View from abroad : An email from Bill - Irfan Hussain
IN the wake of Donald Trump’s latest broadside against Muslims, Bill Selman, an American reader who has become a friend over years of correspondence, sent me an email raising several questions. As he is a keen and well-informed observer of the Muslim world, I take his views seriously. Here are some excerpts:
“Can I buy a home [in Saudi Arabia] and bring my family? Will my wife and daughters be entitled to drive to the grocery to buy food? … Why should my family have to abide by Saudi Arabia’s strict Muslim rules? Why don’t they respect me and my family, and allow us to live as we please?”
Sorry, Bill, but women aren’t allowed to drive in the kingdom. And you and your family would certainly have to abide by Saudi Arabia’s rigid laws. For example, there are no churches there for you to pray in; even possessing a copy of the Bible is against the law. Muslims, on the other hand, can pray at hundreds of mosques across the West, mostly paid for by Saudi cash, and spreading their literalist version of Islam known as Wahabism.
Bill goes on: “Does Pakistan accord non-Muslims all the fundamental rights that it gives Muslims? Would I be allowed to cook up my favourite breakfast sandwich of bacon, eggs and cheese? … Could I serve my favourite beer?”
You could have our excellent Murree beer, Bill, but strictly no bacon, ham or pork. And while non-Muslims enjoy equal rights in theory, it’s a different story in real life.
Next, Bill comes to his central point: “Why do Muslims expect westerners to provide them every courtesy and right while, in their own countries, they do not give those same rights and respect to westerners? Because they look down on us?”
These questions go to the heart of the problem. While Muslims in the West think they have every right to pray at mosques, spread their faith, buy and eat halal food, cover their faces and bodies in burqas, and follow what they consider Islamic injunctions, they are generally unwilling to accord non-Muslims in their midst these same rights.
Thus, a foreign woman exposing a few inches above the ankle in Saudi Arabia can be whipped by the shurtas, or the religious police. Possession of alcohol can be — and has been — punished by flogging. A whole list of activities common in the West is punishable by death. And yet Saudis travelling to Europe lose fortunes in casinos, get violently drunk and consort with prostitutes. It is this kind of hypocrisy that makes them so reviled in much of the world.
While most other Muslim countries are not as preoccupied with exposed female skin as Saudi Arabia, western women are expected to dress modestly in public. And almost universally, no open Christian evangelical activity is permitted to convert Muslims. And yet, activists from the Tableeghi Jamaat fly off to countries around the world to convert others to Islam. But henceforth, they might find it harder to get visas.
Recently, a German court decided not to try members of a ‘Shariah Patrol’ in the town of Wuppertal. These Salafist zealots were aggressively trying to prevent couples from holding hands, and advising people not to go to casinos or bars. Signs proclaiming ‘Shariah-controlled zone’ were displayed. The court’s ruling is being challenged by the prosecution.
Imagine the reaction in Pakistan if foreign immigrants tried to impose their values on us. And yet, if Muslim migrants behave in obnoxious ways, claiming their actions are sanctioned by their faith, and are punished or criticised, a howl of ‘Islamophobia’ goes up. While non-Muslims and their faiths are described in the most objectionable way in many of our textbooks, perceived criticism of the way of life of Muslim migrants in the West is seen as racist.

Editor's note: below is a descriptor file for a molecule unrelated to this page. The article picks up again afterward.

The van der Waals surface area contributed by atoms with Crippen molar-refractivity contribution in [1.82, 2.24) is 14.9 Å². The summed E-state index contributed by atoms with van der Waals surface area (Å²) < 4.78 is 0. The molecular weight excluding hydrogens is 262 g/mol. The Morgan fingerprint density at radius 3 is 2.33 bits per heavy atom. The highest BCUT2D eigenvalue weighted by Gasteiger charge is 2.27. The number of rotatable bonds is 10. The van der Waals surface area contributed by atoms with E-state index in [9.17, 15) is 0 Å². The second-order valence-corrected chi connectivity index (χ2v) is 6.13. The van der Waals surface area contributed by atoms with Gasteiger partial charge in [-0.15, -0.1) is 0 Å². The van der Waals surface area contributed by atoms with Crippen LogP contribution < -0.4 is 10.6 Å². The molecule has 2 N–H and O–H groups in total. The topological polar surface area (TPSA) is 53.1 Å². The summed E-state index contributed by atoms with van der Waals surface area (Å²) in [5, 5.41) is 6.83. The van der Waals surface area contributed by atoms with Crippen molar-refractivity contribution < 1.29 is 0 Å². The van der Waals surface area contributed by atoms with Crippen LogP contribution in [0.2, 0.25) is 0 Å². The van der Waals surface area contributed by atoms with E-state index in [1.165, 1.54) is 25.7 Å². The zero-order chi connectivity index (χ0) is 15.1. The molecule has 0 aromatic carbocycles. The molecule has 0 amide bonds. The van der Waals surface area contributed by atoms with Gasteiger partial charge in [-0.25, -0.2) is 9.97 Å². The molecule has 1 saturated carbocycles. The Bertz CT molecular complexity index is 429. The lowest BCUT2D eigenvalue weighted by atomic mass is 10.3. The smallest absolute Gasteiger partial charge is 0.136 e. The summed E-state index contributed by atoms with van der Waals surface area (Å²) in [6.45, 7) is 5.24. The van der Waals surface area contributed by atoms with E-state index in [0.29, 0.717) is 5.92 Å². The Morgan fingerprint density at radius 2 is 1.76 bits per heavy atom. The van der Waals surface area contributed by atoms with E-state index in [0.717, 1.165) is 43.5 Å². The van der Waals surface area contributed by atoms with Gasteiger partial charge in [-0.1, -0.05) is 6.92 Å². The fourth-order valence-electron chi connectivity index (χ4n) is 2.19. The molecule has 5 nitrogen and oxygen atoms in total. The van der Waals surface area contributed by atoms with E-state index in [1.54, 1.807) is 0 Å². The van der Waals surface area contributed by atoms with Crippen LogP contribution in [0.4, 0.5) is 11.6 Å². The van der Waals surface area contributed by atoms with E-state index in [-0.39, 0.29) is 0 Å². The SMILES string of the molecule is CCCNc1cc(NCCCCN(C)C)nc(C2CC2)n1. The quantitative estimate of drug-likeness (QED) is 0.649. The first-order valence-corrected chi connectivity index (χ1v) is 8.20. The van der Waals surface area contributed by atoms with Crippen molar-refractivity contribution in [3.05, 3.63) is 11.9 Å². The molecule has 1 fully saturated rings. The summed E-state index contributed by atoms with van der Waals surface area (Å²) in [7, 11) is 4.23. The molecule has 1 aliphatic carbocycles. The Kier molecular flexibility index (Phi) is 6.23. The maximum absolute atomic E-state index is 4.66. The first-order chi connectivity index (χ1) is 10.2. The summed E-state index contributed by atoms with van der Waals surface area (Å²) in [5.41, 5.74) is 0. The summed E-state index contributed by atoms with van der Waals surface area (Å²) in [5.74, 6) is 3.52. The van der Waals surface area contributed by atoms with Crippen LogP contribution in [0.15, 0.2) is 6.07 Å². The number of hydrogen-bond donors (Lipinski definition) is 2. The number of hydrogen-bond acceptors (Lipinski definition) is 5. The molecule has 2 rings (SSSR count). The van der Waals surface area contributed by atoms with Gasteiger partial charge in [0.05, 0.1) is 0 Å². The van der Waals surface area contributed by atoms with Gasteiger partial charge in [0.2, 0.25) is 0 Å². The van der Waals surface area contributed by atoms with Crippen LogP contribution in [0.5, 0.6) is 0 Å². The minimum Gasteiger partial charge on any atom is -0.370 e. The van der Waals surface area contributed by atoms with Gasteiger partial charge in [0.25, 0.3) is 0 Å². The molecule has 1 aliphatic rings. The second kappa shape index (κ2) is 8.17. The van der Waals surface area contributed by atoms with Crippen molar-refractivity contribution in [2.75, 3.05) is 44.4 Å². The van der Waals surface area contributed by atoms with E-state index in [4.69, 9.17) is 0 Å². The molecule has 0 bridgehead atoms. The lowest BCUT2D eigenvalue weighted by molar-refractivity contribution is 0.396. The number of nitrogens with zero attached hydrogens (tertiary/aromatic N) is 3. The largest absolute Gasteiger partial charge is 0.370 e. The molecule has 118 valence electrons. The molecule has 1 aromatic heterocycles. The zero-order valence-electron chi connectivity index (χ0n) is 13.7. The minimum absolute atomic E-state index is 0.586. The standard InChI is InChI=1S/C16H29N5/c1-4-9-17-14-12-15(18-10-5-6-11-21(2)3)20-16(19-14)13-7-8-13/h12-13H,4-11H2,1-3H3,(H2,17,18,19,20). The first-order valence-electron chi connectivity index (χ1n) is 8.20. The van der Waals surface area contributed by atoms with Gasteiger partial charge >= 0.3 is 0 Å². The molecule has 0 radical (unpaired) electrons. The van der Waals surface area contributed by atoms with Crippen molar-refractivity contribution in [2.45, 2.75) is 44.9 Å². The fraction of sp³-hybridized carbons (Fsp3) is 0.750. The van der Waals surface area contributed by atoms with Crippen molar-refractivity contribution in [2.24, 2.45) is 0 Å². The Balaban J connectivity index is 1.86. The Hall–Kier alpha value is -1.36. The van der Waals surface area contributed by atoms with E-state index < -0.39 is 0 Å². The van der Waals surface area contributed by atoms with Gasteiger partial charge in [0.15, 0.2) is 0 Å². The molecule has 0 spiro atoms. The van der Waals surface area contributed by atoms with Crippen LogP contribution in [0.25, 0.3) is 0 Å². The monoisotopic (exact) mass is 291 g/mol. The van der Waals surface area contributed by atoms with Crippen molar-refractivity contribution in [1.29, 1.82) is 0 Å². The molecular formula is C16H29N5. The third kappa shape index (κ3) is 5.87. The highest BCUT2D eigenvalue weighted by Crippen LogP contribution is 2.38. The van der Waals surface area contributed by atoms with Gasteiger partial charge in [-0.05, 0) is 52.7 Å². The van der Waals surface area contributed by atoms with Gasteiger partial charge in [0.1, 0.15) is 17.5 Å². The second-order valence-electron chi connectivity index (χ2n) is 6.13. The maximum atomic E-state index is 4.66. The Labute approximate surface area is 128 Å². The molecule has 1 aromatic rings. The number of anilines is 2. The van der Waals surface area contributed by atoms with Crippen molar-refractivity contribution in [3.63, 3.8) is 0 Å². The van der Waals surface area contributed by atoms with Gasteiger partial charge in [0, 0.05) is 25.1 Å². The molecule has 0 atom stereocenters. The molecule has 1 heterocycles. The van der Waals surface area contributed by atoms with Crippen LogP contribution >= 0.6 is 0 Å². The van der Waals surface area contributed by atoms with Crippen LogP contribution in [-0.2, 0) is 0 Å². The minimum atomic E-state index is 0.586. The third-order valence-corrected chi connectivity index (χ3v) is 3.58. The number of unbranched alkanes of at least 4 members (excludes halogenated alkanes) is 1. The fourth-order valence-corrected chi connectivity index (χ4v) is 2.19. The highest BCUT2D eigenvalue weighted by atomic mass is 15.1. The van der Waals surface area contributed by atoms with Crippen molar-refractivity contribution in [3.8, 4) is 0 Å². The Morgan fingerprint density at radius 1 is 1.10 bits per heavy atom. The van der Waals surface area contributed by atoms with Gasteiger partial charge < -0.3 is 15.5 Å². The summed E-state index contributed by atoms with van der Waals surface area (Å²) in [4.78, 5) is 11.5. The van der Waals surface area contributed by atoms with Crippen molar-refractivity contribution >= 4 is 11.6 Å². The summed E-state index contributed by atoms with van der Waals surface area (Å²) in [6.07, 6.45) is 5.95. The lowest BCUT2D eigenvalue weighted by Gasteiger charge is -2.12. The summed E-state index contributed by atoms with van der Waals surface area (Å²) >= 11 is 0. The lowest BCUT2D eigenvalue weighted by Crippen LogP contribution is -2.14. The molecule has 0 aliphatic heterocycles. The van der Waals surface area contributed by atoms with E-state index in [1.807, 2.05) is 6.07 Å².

In reality, most westerners bend over backwards to avoid giving any offence to the millions of Muslim migrants who have made homes for themselves in the West. Many of them have migrated to avail themselves and their children of the free educational and medical facilities there, as well as the many social benefits available to them and their families. All too often, this generous social security system is abused by migrants.
Many friends abroad have asked me why, if Muslim migrants insist on bringing their faith, culture and way of life with them, didn’t they just stay at home where it would be easier to live by the tenets of their religion? And this issue is especially relevant when so many Muslim migrants are openly contemptuous of Western values and lifestyles.
These questions demand answers in the wake of growing anti-Western sentiments among Muslims around the world, combined with terrorist attacks and increased violence in the Middle East. Muslims born and brought up in the West who have resorted to terrorist attacks recently raise suspicions about the entire Muslim community that has put down roots in Europe and America. ‘The enemy
within’ has become a common refrain, and the Islamophobic views of aspiring Republican presidential candidates like Donald Trump have become mainstream.
These rising anti-Muslim views are gaining ground with each terrorist attack. Survey after survey has tracked the deep unpopularity of both Muslims and Islam. Even liberals in the US and France have voiced suspicions and fear of Muslims living in their midst. And inevitably, this further isolates and marginalises Muslims, radicalising many.
The mantra of ‘Islam is a religion of peace’ is no longer believed by most people in the West. When they witness the mayhem in large swathes of the Muslim world, and fall victims to acts of jihadist terror within their own countries, who can blame them?
So while Trump will probably not be elected as president next year, his angry words will fall on increasingly receptive ears.